Double Olympic Star medallist and Beijing 2008 champion Iain Percy returns to Nassau and the Star Sailors League Finals this year alongside with his old rival and close friend Swede Anders Ekström. They will be sailing with a spiritual third crewman on board in the late Andrew Simpson who was lost six and half years ago in a tragic sailing accident. Simpson was Percy’s best friend and long term Star crew, while Ekström had also been close to the amiable Brit following their years campaigning in the former Olympic keelboat.

While this might seem sombre, in fact the mood between the duo is far from this and they say they will be out on the race course next week looking to enjoy themselves. “We are very excited – it is the only ‘real’ sailing we do like these days!” quips Percy, who in fact sails alongside Ekström on board Torbjörn Törnqvist’s Artemis Racing yacht in the 44Cup. “There are lots of reasons why we both like the Star and we were both very close to Bart,” he continues. “It is like the old days! Star sailing – it takes 10 years off you!”

So like riding a bike? “Yes, but painfully!” says Ekström shifting in his seat. “But meeting everyone is good and it is great racing.”

Of the Star Sailors League Finals, Percy is a fan: “It is a brilliant concept and I love the boat. The Star is a fantastic leveller and that’s has been proven for years. If you look back at past Star World Championships, it must have happened five or eight times where a person has stepped into the boat and wins in the first year. We [with Stevie Mitchell] were one – Anders [with Freddie Lööf] was another. Although it is a very complex boat, it is also very simple – sticking to the tuning guide is not a bad starting point. In fact it only starts to all go wrong after that when you start trying to work it out!”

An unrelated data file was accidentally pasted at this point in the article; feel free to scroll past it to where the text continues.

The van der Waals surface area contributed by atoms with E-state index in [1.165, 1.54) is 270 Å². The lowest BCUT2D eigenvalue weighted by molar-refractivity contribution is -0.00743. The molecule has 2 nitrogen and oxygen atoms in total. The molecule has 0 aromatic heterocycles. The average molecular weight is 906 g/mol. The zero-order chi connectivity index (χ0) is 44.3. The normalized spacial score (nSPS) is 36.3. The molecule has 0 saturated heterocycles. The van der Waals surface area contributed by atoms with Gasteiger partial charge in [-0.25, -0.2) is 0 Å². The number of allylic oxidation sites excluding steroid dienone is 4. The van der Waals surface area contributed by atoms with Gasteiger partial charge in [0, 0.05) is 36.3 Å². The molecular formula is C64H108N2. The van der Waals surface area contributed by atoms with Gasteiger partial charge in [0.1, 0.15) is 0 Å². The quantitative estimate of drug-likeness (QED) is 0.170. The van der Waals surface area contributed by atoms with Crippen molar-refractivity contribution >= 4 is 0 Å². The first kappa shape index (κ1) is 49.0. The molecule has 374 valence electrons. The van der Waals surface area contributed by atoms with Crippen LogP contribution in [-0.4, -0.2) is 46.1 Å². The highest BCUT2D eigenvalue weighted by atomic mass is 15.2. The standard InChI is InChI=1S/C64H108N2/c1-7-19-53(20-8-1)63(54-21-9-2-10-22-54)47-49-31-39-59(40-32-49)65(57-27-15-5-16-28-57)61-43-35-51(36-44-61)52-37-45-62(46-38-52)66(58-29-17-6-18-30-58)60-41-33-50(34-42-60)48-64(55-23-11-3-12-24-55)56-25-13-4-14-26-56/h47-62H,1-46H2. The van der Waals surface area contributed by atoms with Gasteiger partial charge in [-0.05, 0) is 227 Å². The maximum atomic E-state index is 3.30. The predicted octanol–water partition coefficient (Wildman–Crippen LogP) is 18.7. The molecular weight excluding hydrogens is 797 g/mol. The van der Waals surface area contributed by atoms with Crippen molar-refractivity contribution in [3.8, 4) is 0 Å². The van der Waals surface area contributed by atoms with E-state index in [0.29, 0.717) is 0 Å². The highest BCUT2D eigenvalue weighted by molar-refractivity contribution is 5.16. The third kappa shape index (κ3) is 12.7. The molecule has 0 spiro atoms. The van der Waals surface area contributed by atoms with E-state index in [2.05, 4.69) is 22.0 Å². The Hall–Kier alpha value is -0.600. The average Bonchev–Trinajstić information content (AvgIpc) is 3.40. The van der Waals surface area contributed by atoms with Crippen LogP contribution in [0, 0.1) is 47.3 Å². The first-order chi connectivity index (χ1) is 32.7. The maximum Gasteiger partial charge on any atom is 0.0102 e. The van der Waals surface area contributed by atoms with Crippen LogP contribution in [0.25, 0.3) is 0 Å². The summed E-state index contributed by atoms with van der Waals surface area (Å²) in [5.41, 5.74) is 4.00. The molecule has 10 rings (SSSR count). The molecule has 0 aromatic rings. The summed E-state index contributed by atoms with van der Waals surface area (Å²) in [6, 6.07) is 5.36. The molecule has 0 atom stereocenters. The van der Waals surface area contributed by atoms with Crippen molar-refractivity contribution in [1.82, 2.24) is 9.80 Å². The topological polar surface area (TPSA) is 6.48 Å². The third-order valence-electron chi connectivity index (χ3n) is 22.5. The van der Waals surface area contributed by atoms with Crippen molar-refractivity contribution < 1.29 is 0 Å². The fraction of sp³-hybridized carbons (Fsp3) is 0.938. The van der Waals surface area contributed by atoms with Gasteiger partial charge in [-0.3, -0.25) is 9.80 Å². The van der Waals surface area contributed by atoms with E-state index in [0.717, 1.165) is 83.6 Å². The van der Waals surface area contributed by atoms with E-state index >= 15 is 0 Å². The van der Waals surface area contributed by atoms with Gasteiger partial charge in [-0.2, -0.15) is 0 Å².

Once again the duo will be sailing the Star boat in which Percy and Simpson secured silver at London 2012, although both admit that this is unlikely to have much effect on their results. “My opinion is that if me and Anders had a week of training we’d be in good shape,” continues Percy. “It always feels like on the last day of the event you are starting to get in tune and starting to go well. That happened in the Bacardi Cup last year when we won the last race. Maybe we got lucky, but we also felt like we were getting there finally…”

This time the dynamic duo will be getting two days to train before the SSL Finals set sail next Tuesday. While they might joke about their campaign, be in no doubt that come race day they will be fully focussed, their competitive juices in full flow.

“Anders can’t believe what a psychopath I become!” says Percy only half-jokingly of his Jeckyll and Hyde transformation once the start gun goes. His crew all too clearly remembers this: “I did see it back in the old days when we were on different boats, or you could hear it anyway! It is good to see it up close and personal. I’m pleased he’s on my side now!”

In fact Percy admits his shouting is less directed competitors and usually just venting his own frustration. “In my earlier days there were a few other victims, but now it is just myself – I am the victim of my own shouting! That’s the thing. It is normally addressed to myself.” “Or the wind!” Ekström adds.